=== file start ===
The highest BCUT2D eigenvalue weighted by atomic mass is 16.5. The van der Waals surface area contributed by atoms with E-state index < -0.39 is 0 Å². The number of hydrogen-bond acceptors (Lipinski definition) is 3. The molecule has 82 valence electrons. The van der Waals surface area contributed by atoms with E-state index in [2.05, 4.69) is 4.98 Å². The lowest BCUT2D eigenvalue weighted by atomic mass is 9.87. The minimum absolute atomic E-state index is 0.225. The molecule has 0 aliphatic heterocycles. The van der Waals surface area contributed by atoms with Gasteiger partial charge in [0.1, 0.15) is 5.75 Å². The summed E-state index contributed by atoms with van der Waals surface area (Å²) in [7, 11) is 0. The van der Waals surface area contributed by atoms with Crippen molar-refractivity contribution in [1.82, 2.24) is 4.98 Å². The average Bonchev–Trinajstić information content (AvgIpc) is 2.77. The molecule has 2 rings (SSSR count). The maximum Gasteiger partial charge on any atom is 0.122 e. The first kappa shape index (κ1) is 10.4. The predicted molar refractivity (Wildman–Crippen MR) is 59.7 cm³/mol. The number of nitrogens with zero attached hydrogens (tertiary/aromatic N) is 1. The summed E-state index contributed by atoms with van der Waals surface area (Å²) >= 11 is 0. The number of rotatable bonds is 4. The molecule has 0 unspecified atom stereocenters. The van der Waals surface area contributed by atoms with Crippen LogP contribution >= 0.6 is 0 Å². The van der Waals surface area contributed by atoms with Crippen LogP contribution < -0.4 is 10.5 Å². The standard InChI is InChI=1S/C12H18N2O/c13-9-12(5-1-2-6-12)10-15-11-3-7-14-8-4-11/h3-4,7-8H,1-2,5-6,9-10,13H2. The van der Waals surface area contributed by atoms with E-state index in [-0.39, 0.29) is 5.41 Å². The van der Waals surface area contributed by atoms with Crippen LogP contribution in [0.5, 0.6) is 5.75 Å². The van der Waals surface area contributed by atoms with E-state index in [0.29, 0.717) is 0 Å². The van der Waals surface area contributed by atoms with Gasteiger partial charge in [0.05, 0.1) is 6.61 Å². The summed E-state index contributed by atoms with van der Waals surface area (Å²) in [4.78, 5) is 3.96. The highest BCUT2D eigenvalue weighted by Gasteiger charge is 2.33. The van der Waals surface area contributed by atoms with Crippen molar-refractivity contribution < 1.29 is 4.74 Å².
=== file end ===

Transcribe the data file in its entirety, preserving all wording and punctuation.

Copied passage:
The highest BCUT2D eigenvalue weighted by atomic mass is 16.5. The van der Waals surface area contributed by atoms with E-state index < -0.39 is 0 Å². The number of hydrogen-bond acceptors (Lipinski definition) is 3. The molecule has 82 valence electrons. The van der Waals surface area contributed by atoms with E-state index in [2.05, 4.69) is 4.98 Å². The lowest BCUT2D eigenvalue weighted by atomic mass is 9.87. The minimum absolute atomic E-state index is 0.225. The molecule has 0 aliphatic heterocycles. The van der Waals surface area contributed by atoms with Gasteiger partial charge in [0.1, 0.15) is 5.75 Å². The summed E-state index contributed by atoms with van der Waals surface area (Å²) in [7, 11) is 0. The van der Waals surface area contributed by atoms with Crippen molar-refractivity contribution in [1.82, 2.24) is 4.98 Å². The average Bonchev–Trinajstić information content (AvgIpc) is 2.77. The molecule has 2 rings (SSSR count). The maximum Gasteiger partial charge on any atom is 0.122 e. The first kappa shape index (κ1) is 10.4. The predicted molar refractivity (Wildman–Crippen MR) is 59.7 cm³/mol. The number of nitrogens with zero attached hydrogens (tertiary/aromatic N) is 1. The summed E-state index contributed by atoms with van der Waals surface area (Å²) >= 11 is 0. The number of rotatable bonds is 4. The molecule has 0 unspecified atom stereocenters. The van der Waals surface area contributed by atoms with Crippen LogP contribution >= 0.6 is 0 Å². The van der Waals surface area contributed by atoms with Crippen LogP contribution < -0.4 is 10.5 Å². The standard InChI is InChI=1S/C12H18N2O/c13-9-12(5-1-2-6-12)10-15-11-3-7-14-8-4-11/h3-4,7-8H,1-2,5-6,9-10,13H2. The van der Waals surface area contributed by atoms with E-state index in [-0.39, 0.29) is 5.41 Å². The van der Waals surface area contributed by atoms with Crippen LogP contribution in [0.5, 0.6) is 5.75 Å². The van der Waals surface area contributed by atoms with E-state index in [0.29, 0.717) is 0 Å². The van der Waals surface area contributed by atoms with Gasteiger partial charge in [0.05, 0.1) is 6.61 Å². The summed E-state index contributed by atoms with van der Waals surface area (Å²) in [4.78, 5) is 3.96. The highest BCUT2D eigenvalue weighted by Gasteiger charge is 2.33. The van der Waals surface area contributed by atoms with Crippen molar-refractivity contribution < 1.29 is 4.74 Å².